Noise in the printing industry: Safeguarding the hearing of workers
Why failing to monitor noise levels could open your company to lawsuits
Noise at work might be synonymous with construction and manufacturing industries but it can also be a significant problem in the printing trade. Failing to monitor and control noise levels in the printing industry can result in workers suffering from noise-induced hearing loss (also known as NIHL), which can subsequently lead to lawsuits and hefty compensation pay-outs.
One example of this is a case that took place in 2013. A former printer claimed that he suffered hearing loss as a “direct result” of working with loud machinery without being offered any kind of ear protection. After taking his former employer to court, the owners of a Yorkshire-based web printing firm, which closed in 2004, agreed to pay 69-year-old Roy Walton approximately £3,700 in compensation.
In the last decade, noise levels within the printing industry have been decreasing somewhat thanks to new technology. However noise still remains a significant problem. A study conducted by the Health and Safety Executive (HSE) found that printers are exposed to daily noise levels of 85 decibels and higher. The recommended daily exposure levels are 80 decibels so, as we can see, action is required to ensure the hearing of those working in printing is safeguarded.
The HSE advises that, in the first instance, printing employers should assess the noise exposure levels within their printing factory or workshop.
One way to assess the print workers’ exposure to noise during a typical working day is by using professional noise monitoring equipment.
The Pulsar Nova range of sound level meters enable employers to measure accuratelythe levels of noise in a given space. The new Nova range can be easily configured for the Control of Noise at Work Regulations of 2005 in the UK. The Noise Regulations 2005 state that:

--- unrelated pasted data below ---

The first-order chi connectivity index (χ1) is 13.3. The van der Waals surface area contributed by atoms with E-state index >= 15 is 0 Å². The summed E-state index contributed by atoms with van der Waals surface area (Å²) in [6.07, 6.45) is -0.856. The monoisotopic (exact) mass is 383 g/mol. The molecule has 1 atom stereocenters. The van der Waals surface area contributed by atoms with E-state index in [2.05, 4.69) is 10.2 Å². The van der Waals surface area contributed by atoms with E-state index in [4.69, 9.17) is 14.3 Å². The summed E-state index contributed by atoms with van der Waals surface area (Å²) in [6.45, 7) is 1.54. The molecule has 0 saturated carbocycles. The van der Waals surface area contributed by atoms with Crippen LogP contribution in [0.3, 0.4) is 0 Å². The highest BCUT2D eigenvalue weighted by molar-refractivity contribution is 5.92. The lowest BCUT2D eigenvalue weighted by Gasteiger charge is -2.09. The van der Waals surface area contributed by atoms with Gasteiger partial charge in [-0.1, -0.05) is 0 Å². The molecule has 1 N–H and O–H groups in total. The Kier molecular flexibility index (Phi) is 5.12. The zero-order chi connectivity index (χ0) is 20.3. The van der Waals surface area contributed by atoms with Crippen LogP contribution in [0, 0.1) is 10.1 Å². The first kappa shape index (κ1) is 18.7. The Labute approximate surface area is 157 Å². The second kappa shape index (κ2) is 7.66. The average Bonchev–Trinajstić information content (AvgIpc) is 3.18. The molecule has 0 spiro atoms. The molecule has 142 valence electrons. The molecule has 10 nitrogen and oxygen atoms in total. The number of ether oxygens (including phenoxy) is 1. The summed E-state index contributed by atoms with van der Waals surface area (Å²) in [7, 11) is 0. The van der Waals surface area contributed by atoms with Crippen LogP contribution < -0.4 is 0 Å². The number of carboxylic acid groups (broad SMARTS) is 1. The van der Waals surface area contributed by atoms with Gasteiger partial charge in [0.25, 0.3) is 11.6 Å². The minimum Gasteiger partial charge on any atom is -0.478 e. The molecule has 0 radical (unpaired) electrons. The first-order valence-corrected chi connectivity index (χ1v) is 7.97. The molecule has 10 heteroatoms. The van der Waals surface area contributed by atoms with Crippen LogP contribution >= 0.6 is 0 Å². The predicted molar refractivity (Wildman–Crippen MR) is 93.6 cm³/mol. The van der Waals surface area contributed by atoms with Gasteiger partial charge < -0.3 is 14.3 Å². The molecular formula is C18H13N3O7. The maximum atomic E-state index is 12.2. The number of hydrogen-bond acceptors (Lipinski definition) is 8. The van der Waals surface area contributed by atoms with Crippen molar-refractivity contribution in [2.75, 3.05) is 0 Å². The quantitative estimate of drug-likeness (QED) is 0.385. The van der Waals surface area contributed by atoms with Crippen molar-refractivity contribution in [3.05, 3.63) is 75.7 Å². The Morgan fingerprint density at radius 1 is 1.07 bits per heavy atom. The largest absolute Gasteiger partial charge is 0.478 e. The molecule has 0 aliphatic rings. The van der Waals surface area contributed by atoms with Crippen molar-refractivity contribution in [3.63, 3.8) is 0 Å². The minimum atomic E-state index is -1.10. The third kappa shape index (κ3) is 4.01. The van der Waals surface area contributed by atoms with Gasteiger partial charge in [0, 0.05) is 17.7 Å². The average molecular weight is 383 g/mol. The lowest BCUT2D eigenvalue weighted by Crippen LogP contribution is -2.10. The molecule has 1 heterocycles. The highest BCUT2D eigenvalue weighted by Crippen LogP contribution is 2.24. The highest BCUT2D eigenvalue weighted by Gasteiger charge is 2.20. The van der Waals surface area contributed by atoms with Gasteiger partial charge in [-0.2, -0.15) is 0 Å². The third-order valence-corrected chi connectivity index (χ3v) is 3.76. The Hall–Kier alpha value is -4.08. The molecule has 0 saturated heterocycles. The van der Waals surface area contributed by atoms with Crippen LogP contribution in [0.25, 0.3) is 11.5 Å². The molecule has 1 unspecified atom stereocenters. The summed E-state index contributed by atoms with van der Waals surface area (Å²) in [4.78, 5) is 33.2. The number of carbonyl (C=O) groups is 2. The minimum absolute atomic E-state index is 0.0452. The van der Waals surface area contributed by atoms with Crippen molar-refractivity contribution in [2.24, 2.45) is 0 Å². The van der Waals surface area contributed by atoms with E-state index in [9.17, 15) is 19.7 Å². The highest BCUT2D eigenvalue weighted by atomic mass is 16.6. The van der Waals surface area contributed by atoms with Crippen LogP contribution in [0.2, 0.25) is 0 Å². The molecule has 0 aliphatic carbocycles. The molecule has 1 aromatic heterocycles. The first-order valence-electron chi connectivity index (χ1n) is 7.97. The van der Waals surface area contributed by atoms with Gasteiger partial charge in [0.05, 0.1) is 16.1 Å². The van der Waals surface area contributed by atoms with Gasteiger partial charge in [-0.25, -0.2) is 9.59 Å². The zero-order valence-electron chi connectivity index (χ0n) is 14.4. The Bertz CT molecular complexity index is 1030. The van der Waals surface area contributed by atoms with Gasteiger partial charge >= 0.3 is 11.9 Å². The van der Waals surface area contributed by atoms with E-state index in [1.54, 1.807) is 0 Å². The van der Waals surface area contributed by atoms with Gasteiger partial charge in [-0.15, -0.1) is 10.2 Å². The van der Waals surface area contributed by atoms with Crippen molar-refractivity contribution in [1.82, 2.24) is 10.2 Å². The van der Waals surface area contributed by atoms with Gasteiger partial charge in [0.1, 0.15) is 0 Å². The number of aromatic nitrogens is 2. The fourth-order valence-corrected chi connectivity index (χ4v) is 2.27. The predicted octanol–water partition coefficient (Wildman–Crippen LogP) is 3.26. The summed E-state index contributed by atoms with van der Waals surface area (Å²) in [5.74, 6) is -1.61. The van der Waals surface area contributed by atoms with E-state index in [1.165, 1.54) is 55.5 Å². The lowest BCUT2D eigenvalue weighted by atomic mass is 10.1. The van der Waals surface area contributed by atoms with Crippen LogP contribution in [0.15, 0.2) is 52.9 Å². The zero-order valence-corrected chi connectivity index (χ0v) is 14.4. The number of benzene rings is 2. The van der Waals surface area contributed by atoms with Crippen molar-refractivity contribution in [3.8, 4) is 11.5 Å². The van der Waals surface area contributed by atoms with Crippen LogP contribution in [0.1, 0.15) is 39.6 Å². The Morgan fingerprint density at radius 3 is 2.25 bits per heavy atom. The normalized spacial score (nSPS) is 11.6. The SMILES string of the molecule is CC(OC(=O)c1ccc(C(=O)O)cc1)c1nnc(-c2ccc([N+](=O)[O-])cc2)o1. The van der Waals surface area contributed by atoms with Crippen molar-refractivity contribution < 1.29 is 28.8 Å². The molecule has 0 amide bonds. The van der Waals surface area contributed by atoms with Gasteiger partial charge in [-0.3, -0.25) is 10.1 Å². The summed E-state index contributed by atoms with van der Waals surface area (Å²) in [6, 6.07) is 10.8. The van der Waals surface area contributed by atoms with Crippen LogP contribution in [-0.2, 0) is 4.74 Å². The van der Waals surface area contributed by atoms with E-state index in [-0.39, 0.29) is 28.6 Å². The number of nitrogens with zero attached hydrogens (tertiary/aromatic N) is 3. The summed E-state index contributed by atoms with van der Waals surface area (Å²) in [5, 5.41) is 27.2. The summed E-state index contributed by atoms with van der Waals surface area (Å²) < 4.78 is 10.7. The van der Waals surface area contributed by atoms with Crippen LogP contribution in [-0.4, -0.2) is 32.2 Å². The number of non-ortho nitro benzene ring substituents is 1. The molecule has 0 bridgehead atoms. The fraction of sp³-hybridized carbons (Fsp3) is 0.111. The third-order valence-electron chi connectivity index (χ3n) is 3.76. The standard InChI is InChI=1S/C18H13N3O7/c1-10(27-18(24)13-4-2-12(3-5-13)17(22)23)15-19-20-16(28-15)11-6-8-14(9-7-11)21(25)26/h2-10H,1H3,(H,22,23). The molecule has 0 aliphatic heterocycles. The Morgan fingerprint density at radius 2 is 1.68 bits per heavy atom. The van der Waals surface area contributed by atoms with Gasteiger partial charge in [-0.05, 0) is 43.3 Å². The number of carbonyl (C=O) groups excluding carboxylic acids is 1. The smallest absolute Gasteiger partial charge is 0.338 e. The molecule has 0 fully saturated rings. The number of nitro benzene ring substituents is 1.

“An employer who carries out work which is liable to expose any employees to noise at or above exposure action value shall make a suitable and sufficient assessment of the risk from that noise to the health and safety of those employees.”
As the printing industry falls above the recommended daily noise exposure levels, it is imperative that printing firms carry out the necessary assessments to help safeguard the hearing of workers.
As well as being easily configured to the Noise Regulations, the new range of Pulsar sound level meters offers industry leading noise measurement methods without the complexity of some devices currently on the market.
The Quantifier Range of sound level meters also comply with the 2005 Noise at Work Regulations. These integrating averaging sound level meters are a practical and user-friendly way to measure noise levels in virtually any working environment.
For a robust and high performing noise measurement device, the Assessor Range provide an easy-to-use, simple and effective way to measure noise and carry out risk assessments in the printing industry. Like the Pulsar Nova and Quantifier ranges, the Assessor noise meters also comply with official noise standards, both in the UK and abroad.
As well as assessing the levels of noise printers are exposed to daily, the HSE recommends that Health surveillance hearing checks are provided for all employees who are regularly exposed to noises of 85 decibels or more.
For a wide range of advanced and easy to use noise monitoring equipment that can effectively measure the levels of noise in printing environments, or virtually any place of work, visit Pulsar Instruments.